A. O'Mahonya (Dr), M. Kennedy*a (Dr)

a Cork University Hospital, Cork, IRELAND

* kenne036@gmail.com

Background: In patients with haemoptysis, many healthcare systems support bronchoscopy regardless of CT findings. However, recent studies suggest that CT alone could be sufficient to rule out lung cancer in patients with haemoptysis. This has never been systematically assessed.

Methods: A systematic search was performed of the following databases: EBSCO (Medline), PubMed, Academic Search Complete, CINAHL, Cochrane Library and Embase. Key search terms used were “haemoptysis,” “lung cancer,” “CT scan” and “bronchoscopy”. The studies identified were screened using predefined inclusion and exclusion criteria. The QUADAS-2 tool on RevMan was used to assess the quality of studies. Meta-Disc 1.4 software was used to test for heterogeneity and to summarise the test performance characteristics using forest plots and summary receiver operating characteristic (SROC) curves. SPSS was used to compare the diagnostic accuracy of CT and bronchoscopy.

Results: A total of 14 studies (2,960 patients) were included. The pooled sensitivities for detection of lung cancer using CT scan and bronchoscopy were 0.99 (95% CI: 0.97-1.00) and 0.84 (95% CI: 0.78 - 0.88) respectively. The sensitivity of CT was higher than that of bronchoscopy (P< 0.001). The pooled specificities for CT scan and bronchoscopy were 0.99 (95% CI: 0.99-1.00) and 1.00 (95% CI: 0.99 - 1.00) respectively. Of 2960 patients studied 257 had lung cancer (8.7%). 254 of these had a CT thorax and CT scan was false negative in 4/254 (1.6%) with bronchoscopy only identifying one cancer with a normal CT (0.4%)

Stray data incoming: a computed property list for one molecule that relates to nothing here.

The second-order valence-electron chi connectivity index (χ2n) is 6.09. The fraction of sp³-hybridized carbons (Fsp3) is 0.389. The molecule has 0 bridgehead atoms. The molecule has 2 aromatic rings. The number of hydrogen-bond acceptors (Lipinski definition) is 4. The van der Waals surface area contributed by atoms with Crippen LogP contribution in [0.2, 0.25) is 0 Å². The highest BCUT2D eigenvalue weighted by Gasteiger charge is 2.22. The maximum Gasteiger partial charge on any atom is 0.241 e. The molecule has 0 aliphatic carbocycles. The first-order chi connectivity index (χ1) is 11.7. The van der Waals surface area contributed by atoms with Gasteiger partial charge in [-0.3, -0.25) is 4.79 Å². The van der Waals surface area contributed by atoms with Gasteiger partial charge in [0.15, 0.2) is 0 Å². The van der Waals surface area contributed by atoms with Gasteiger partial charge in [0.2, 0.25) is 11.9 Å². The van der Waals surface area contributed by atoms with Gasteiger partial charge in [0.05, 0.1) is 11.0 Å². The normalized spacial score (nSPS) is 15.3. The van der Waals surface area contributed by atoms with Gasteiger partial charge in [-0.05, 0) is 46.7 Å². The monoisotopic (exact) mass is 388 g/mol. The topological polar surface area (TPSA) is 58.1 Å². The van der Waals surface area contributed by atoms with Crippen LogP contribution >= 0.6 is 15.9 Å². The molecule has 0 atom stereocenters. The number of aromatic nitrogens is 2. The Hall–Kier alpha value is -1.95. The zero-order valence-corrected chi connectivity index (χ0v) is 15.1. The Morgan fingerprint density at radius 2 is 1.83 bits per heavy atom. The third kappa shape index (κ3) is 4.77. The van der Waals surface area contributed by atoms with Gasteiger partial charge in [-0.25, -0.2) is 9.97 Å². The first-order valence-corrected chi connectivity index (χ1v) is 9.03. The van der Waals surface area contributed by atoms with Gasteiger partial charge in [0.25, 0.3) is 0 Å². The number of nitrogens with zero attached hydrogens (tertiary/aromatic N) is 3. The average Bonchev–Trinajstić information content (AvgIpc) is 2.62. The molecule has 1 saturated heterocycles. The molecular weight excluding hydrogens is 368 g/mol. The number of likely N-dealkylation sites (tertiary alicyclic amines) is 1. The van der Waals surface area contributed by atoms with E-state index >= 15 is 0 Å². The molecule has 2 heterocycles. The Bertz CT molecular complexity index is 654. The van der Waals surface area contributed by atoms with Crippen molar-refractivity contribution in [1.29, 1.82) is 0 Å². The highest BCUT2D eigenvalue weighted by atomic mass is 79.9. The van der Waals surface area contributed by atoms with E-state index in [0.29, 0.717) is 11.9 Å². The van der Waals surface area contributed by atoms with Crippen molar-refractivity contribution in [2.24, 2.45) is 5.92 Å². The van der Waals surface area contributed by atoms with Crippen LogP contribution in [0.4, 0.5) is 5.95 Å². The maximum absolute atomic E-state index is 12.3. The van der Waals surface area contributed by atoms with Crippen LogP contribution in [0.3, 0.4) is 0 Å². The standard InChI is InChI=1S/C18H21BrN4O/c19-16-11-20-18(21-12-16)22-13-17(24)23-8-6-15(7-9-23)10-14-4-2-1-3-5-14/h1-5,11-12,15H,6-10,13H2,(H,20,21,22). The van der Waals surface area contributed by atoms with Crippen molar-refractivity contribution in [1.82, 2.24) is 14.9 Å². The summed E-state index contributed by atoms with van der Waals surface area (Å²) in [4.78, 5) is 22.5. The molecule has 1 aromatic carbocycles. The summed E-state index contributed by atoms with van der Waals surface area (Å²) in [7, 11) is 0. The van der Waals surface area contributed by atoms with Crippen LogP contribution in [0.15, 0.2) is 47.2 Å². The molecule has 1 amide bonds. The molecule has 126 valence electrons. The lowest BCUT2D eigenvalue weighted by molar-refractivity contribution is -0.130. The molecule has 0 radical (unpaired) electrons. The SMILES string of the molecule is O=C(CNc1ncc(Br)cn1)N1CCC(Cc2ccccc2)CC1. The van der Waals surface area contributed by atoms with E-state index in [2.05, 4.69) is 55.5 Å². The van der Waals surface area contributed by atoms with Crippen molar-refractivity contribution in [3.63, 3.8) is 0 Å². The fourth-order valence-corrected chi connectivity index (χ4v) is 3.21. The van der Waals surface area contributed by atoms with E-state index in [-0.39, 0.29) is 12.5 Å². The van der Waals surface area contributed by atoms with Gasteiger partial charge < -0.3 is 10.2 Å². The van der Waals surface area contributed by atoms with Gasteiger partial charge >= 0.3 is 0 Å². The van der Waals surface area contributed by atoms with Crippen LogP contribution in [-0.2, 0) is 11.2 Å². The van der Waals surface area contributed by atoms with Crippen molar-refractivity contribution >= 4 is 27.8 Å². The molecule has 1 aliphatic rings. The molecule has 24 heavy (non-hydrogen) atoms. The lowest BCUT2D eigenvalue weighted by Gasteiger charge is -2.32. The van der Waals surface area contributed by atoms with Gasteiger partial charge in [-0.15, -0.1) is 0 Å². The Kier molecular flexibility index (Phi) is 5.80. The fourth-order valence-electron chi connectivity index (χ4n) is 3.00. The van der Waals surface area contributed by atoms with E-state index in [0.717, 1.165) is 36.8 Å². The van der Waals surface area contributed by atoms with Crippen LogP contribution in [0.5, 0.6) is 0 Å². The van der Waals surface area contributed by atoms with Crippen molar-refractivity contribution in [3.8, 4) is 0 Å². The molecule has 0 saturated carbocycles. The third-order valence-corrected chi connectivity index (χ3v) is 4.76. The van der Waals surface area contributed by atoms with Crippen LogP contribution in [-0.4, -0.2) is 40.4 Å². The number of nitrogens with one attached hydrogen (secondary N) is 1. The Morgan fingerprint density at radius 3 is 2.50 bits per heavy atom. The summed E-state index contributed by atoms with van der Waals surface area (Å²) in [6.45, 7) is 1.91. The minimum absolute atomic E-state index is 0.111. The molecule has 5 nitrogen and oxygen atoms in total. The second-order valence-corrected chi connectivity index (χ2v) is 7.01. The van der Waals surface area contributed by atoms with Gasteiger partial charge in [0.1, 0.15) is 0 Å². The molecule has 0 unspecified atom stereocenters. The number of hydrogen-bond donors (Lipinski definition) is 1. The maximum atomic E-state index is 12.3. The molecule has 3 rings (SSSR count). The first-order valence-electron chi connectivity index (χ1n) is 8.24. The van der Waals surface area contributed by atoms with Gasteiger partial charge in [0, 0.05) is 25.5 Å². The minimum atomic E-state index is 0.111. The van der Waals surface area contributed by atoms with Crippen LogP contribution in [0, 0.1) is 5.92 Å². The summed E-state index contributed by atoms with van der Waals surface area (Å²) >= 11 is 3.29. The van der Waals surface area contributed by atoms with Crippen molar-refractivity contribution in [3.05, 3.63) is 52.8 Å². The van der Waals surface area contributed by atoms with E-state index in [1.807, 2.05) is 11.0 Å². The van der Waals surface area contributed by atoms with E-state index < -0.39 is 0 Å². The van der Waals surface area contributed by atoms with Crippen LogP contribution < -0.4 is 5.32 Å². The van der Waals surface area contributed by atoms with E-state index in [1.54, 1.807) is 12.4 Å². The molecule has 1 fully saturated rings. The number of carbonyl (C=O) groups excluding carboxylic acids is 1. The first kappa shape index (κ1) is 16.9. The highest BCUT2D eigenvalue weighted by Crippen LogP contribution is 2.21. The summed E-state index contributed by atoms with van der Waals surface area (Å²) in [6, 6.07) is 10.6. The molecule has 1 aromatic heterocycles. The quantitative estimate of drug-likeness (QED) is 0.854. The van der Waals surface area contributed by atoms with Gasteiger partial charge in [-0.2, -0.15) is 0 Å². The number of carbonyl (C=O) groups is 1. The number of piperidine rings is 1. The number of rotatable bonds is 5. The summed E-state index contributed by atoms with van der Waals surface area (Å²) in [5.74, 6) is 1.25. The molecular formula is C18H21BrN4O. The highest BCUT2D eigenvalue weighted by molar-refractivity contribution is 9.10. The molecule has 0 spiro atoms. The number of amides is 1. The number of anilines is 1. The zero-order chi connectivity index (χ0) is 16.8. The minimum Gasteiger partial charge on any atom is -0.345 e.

Conclusion: CT scan showed a higher diagnostic accuracy than bronchoscopy. The study indicated that bronchoscopy offers insignificant additional value in the investigation of lung cancer in patients with haemoptysis and a negative CT scan.

Disclosure of funding source(s): none